Now, before anyone else reminds me, I fully realize and agree that an EBOR is NOT a job interview and it is not an inquisition. It is far too late in the game for a practice board of review to teach a Scout anything new. Rather, a practice board of review will help calm any nervousness, it will instill confidence, and it will teach a valuable life skill that will hopefully benefit him long after his EBOR is forgotten.

    Others are entitled to hold a different opinion.

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  14. On 10/28/2018 at 4:42 PM, Hawkwin said:

    He also didn't want to have to sacrifice soccer tournaments in order to get promoted.

    I am a dedicated Scoutmaster who comes from multi-generational Scouting family. I share my Scouting enthusiasm with everyone around me because it is genuinely felt, and also because Scout Spirit is contagious. Along with my enthusiasm, I also explicitly explain my acceptance that not every family approaches Scouting with my same level of vigor - and that's ok. Troop meetings and weekend campouts will not always be prioritized first when choosing between competing activities - and that's ok. Sometimes other things in life are more important than Scouting - and that's ok.

    Last night, I held a Scoutmaster conference and signed off an Eagle Scout application for a VERY busy Scout in our troop. He sings in a prestigious boys choir, he plays elite-level soccer, he swims competitively, and he excels scholastically. In spite of many scheduling conflicts over the years, he has somehow made the required sacrifices to also become an Eagle Scout with three palms. I frankly don't know how he manages it all, but I hold him up as an example of a boy who takes an "and" approach to living life. Nobody should be forced to choose between Scouting OR soccer. Enough flexibility and alternatives should exist that Scouting AND soccer should be a viable option for anyone with the desire for both.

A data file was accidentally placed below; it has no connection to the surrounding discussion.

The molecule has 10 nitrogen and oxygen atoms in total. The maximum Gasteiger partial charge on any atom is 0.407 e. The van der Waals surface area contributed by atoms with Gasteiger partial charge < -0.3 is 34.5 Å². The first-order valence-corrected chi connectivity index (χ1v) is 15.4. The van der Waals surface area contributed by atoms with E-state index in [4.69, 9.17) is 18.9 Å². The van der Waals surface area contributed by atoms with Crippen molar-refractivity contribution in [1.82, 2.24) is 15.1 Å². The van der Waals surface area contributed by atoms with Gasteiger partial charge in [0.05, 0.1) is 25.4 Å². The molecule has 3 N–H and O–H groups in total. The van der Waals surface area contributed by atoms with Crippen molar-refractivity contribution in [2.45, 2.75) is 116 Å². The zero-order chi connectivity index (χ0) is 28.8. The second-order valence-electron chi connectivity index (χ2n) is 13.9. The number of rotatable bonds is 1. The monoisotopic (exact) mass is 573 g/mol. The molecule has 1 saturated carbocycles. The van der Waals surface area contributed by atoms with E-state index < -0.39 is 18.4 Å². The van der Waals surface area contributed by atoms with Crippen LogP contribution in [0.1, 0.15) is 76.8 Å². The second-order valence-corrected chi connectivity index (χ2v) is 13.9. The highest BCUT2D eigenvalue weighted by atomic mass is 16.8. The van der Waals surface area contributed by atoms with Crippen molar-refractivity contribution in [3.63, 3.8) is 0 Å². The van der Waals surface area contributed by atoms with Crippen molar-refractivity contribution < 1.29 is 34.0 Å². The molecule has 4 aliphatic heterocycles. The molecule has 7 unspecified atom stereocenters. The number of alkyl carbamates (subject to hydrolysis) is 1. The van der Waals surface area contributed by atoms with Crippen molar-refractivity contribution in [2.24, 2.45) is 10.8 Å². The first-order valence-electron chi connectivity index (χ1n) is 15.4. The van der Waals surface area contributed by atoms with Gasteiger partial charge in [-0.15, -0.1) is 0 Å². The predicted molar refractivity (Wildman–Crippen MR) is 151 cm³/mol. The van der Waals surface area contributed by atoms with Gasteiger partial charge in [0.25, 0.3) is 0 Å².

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  15. According to this webpage, The Summit is included in the list of BSA High Adventure Bases.

    https://www.scouting.org/careers/employment-opportunities/high-adventure-bases/

    However, when I examine the website and materials available for The Summit,  ( http://www.summitbsa.org/ )I see no mention at all of WFA as a requirement for units who attend their programs.

    To be more specific, is WFA a requirement only for Philmont, Northern Tier, and Florida Sea Base?


  16. @BillFan90 My answer to you might depend on what is your family situation. Specifically, do you have a son in the troop? 

    I have been a Scoutmaster twice.

    During my first tour of duty as Scoutmaster (7 years), we were a new-married couple without children. My wife's resentment of the time demands was understandably an issue. She was left at home alone on many campout weekends, and much of my vacation time allotment from work was spent on Scouting adventures and summer camps. While I treasured these Scouting experiences, my prioritization was at times unfair. I vacated the Scoutmaster position about the time our first child was born.